November 8, 2018


Inquiry and Investigations
Professional Regulation

We recently attended CNAR 2018 which included a session on the implications of the #MeToo  movement for professional regulators. The room was packed with attendees with some people having to stand.  The session began with the presenters asking how many people in the room have been sexually harassed or know of someone who has been.  Almost every hand in the room went up and did so without hesitation.  The desire to engage in the issue was palpable.

The intense engagement with #MeToo has also been seen in our legal work with an increase in regulators examining their regulatory tools by asking:

  • Are there invisible hurdles created by our standard regulatory procedures? How do charging standards impact whether sexual misconduct complaints proceed to hearings? Are hearing processes so invasive that complainants cannot realistically make it to a hearing or through a hearing without debilitating effects?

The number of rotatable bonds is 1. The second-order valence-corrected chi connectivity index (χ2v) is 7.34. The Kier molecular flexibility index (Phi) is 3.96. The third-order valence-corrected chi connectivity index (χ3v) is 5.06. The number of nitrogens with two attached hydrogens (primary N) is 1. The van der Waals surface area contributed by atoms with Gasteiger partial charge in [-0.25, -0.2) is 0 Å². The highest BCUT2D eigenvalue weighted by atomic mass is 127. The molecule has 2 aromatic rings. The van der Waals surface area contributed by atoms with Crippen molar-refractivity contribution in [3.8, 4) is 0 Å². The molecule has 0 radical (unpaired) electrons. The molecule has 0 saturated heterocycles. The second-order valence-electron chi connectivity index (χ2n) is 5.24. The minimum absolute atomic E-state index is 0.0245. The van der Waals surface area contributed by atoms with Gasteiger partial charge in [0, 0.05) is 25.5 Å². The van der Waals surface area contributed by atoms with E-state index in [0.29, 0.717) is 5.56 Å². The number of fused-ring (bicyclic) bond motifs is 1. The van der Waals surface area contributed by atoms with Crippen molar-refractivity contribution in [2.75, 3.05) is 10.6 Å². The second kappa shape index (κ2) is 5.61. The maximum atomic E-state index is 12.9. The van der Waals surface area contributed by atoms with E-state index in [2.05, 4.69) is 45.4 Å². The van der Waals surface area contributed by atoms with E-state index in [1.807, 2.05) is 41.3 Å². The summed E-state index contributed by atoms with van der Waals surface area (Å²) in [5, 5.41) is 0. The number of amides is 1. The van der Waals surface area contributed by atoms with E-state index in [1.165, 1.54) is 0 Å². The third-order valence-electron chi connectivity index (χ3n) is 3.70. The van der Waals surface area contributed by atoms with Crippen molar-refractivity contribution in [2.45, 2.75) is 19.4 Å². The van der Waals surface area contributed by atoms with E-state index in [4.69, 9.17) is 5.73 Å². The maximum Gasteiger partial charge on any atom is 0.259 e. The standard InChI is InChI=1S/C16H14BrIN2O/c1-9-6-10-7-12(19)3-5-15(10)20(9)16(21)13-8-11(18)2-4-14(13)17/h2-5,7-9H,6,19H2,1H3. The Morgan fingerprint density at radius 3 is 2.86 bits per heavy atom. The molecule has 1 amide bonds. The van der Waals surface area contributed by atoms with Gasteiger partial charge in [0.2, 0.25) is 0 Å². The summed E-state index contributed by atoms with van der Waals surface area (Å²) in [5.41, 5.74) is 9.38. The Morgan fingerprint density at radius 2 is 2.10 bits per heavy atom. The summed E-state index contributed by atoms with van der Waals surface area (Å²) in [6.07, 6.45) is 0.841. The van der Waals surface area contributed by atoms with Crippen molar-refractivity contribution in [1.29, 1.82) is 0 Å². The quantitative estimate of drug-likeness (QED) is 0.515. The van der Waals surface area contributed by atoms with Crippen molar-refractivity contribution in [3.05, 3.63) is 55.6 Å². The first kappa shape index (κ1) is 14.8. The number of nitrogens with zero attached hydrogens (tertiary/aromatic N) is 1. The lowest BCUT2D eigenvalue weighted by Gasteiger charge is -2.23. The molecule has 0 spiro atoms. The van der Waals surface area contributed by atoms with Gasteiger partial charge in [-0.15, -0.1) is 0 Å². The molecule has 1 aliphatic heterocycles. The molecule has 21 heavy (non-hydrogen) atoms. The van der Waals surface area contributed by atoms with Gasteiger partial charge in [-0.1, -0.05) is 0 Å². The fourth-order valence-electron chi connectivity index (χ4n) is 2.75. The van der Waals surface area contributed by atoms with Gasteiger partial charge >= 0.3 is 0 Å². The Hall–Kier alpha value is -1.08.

• Do we have implicit biases that feed into unwarranted assumptions about how complainants are unreliable and respondents are upstanding? Are we unable to get beyond the lack of corroborative evidence? Do these implicit biases result in skewed settlements or poorly reasoned discipline decisions?
  • What does it mean to “believe her” in the regulatory context? What are we doing or saying that sends the message that we don’t believe her?

The public eye is focused on how organizations that enforce sexual assault and misconduct laws are engaging with women coming forward with sexual abuse reports.  Professional regulation laws are changing in provinces across Canada to provide for specific penalties for sexual misconduct. 

In the #Metoo world, professional regulators need to take a hard look at whether they i.e., their staff and committees, and their regulatory processes create unintended invisible barriers for complainants of sexual misconduct.